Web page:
Amendments Nos. 98, 99 and 100 form a composite proposal and may be taken together. Is that agreed? Agreed.
I move amendment No. 98:
In page 46, to delete lines 18 to 26.
The net effect of these amendments is to provide for a system of public consultation regarding an application for a waste collection permit and for a right of appeal to the District Court by an applicant for a permit or a permit holder in respect of a decision by the relevant local authority to grant, amend, refuse to grant or revoke the said permit. These amendments give effect to the Committee Stage amendments put forward by Deputy Dempsey and Deputy Sargent.
I thank the Minister for responding to points made on Committee Stage. My proposal concerned an appeal to the agency or a similar body. The Minister explained about the courts. I have reservations about matters going there but I will accept the Minister's generosity in this case.
I move amendment No. 99:
In page 47, to delete lines 10 to 30 and substitute the following:
"(8) (a) A local authority, before making a decision in relation to an application made to it for the grant of a waste collection permit, shall consider any submissions made to it under and in accordance with regulations under subsection (1) in relation to the application.
(b) A local authority shall, if it decides—
(i) to grant, or amend any conditions that it has attached to, a waste collection permit, or
(ii) to refuse to grant, or revoke, such a permit.
forthwith notify the applicant therefor or its holder, as the case may be, of the decision and the reason for the decision.
(9) (a) An applicant for, or the holder of, a waste collection permit may, within one month of the date of a notice under subsection (8), appeal against the decision of the local authority concerned to the judge of the District Court for the District Court district in which the principal office of the local authority is situate.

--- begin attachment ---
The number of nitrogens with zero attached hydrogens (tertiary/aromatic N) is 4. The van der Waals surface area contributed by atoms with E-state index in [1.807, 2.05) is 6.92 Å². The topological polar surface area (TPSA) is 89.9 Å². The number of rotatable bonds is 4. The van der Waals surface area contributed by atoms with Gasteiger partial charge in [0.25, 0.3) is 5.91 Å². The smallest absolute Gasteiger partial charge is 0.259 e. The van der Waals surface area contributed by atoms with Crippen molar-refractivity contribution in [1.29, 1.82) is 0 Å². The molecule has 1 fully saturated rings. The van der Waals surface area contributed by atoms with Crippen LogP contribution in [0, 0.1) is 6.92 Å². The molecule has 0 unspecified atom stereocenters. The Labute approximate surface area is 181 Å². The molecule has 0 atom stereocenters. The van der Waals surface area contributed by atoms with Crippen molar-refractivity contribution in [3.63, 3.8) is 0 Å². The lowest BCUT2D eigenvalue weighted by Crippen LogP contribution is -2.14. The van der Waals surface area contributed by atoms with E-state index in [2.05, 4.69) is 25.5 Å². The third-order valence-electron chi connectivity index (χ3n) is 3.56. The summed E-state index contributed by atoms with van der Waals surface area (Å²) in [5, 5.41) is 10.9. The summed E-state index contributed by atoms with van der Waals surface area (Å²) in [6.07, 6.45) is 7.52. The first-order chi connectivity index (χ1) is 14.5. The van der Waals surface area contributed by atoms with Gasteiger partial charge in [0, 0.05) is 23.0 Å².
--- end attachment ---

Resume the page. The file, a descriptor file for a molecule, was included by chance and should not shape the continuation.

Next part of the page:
(b) On the hearing of an appeal under this subsection, the judge of the District Court may make an order giving such directions to the local authority concerned as he or she thinks proper in relation to the grant or revocation of a waste collection permit or the amendment of conditions attached to such a permit.".
I move amendment No. 100:
In page 48, to delete lines 13 to 15 and substitute the following:
"(vii) the making available for inspection by members of the public of an application for the grant of a permit, and the making of submissions by members of the public to a local authority, within a specified period, in relation to such an application.".
I move amendment No. 102:
In page 59, between lines 36 and 37, to insert the following:
"(xi) require the holder of the licence to effect and maintain a policy of insurance insuring him or her as respects any liability on his or her part to pay damages or costs on account of injury to person or property arising from the carrying on of the activity concerned,".